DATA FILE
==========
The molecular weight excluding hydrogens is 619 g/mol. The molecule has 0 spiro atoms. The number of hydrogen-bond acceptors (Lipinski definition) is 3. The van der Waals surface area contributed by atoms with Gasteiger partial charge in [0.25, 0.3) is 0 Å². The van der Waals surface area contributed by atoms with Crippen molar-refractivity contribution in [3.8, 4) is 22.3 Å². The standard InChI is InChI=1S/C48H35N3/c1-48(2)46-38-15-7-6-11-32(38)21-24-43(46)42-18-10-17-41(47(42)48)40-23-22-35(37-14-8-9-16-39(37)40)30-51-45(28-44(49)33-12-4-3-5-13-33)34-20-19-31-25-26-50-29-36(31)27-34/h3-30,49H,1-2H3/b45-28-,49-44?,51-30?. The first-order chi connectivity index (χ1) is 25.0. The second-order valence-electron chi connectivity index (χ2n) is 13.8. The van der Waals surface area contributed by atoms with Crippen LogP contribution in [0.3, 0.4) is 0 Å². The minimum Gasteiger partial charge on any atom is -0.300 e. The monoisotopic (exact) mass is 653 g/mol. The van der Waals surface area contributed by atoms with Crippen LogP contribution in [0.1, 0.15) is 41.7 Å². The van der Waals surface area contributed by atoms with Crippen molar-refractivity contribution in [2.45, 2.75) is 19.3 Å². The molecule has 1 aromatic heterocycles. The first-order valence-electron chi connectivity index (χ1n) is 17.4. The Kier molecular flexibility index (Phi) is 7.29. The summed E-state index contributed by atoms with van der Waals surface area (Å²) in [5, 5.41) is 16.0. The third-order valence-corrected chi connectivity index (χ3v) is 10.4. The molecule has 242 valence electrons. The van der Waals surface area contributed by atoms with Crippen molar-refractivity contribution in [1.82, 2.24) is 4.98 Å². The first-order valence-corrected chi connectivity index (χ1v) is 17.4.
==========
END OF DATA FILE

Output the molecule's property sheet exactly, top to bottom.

The molecular weight excluding hydrogens is 619 g/mol. The molecule has 0 spiro atoms. The number of hydrogen-bond acceptors (Lipinski definition) is 3. The van der Waals surface area contributed by atoms with Gasteiger partial charge in [0.25, 0.3) is 0 Å². The van der Waals surface area contributed by atoms with Crippen molar-refractivity contribution in [3.8, 4) is 22.3 Å². The standard InChI is InChI=1S/C48H35N3/c1-48(2)46-38-15-7-6-11-32(38)21-24-43(46)42-18-10-17-41(47(42)48)40-23-22-35(37-14-8-9-16-39(37)40)30-51-45(28-44(49)33-12-4-3-5-13-33)34-20-19-31-25-26-50-29-36(31)27-34/h3-30,49H,1-2H3/b45-28-,49-44?,51-30?. The first-order chi connectivity index (χ1) is 25.0. The second-order valence-electron chi connectivity index (χ2n) is 13.8. The van der Waals surface area contributed by atoms with Crippen LogP contribution in [0.3, 0.4) is 0 Å². The minimum Gasteiger partial charge on any atom is -0.300 e. The monoisotopic (exact) mass is 653 g/mol. The van der Waals surface area contributed by atoms with Crippen LogP contribution in [0.1, 0.15) is 41.7 Å². The van der Waals surface area contributed by atoms with Crippen molar-refractivity contribution in [2.45, 2.75) is 19.3 Å². The molecule has 1 aromatic heterocycles. The first-order valence-electron chi connectivity index (χ1n) is 17.4. The Kier molecular flexibility index (Phi) is 7.29. The summed E-state index contributed by atoms with van der Waals surface area (Å²) in [5, 5.41) is 16.0. The third-order valence-corrected chi connectivity index (χ3v) is 10.4. The molecule has 242 valence electrons. The van der Waals surface area contributed by atoms with Crippen molar-refractivity contribution in [1.82, 2.24) is 4.98 Å². The first-order valence-corrected chi connectivity index (χ1v) is 17.4.